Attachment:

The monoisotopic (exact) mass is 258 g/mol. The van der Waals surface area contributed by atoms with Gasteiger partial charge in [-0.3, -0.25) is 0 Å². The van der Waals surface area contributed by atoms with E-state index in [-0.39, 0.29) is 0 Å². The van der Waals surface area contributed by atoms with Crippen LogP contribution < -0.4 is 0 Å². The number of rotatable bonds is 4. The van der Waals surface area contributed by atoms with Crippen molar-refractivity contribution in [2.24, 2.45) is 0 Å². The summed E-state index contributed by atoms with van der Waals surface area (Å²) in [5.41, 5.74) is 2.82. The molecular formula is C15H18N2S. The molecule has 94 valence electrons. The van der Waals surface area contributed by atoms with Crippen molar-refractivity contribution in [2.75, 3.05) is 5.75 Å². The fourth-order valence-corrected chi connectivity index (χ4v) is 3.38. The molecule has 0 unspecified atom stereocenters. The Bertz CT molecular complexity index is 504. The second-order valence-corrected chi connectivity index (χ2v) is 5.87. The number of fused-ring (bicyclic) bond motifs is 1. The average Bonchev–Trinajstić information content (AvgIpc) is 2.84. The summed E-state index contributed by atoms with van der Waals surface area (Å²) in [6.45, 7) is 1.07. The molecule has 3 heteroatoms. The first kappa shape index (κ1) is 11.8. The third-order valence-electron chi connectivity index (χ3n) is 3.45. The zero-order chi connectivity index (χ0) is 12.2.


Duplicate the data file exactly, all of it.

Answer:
The monoisotopic (exact) mass is 258 g/mol. The van der Waals surface area contributed by atoms with Gasteiger partial charge in [-0.3, -0.25) is 0 Å². The van der Waals surface area contributed by atoms with E-state index in [-0.39, 0.29) is 0 Å². The van der Waals surface area contributed by atoms with Crippen LogP contribution < -0.4 is 0 Å². The number of rotatable bonds is 4. The van der Waals surface area contributed by atoms with Crippen molar-refractivity contribution in [2.24, 2.45) is 0 Å². The summed E-state index contributed by atoms with van der Waals surface area (Å²) in [5.41, 5.74) is 2.82. The molecular formula is C15H18N2S. The molecule has 94 valence electrons. The van der Waals surface area contributed by atoms with Crippen molar-refractivity contribution in [2.75, 3.05) is 5.75 Å². The fourth-order valence-corrected chi connectivity index (χ4v) is 3.38. The molecule has 0 unspecified atom stereocenters. The Bertz CT molecular complexity index is 504. The second-order valence-corrected chi connectivity index (χ2v) is 5.87. The number of fused-ring (bicyclic) bond motifs is 1. The average Bonchev–Trinajstić information content (AvgIpc) is 2.84. The summed E-state index contributed by atoms with van der Waals surface area (Å²) in [6.45, 7) is 1.07. The molecule has 3 heteroatoms. The first kappa shape index (κ1) is 11.8. The third-order valence-electron chi connectivity index (χ3n) is 3.45. The zero-order chi connectivity index (χ0) is 12.2.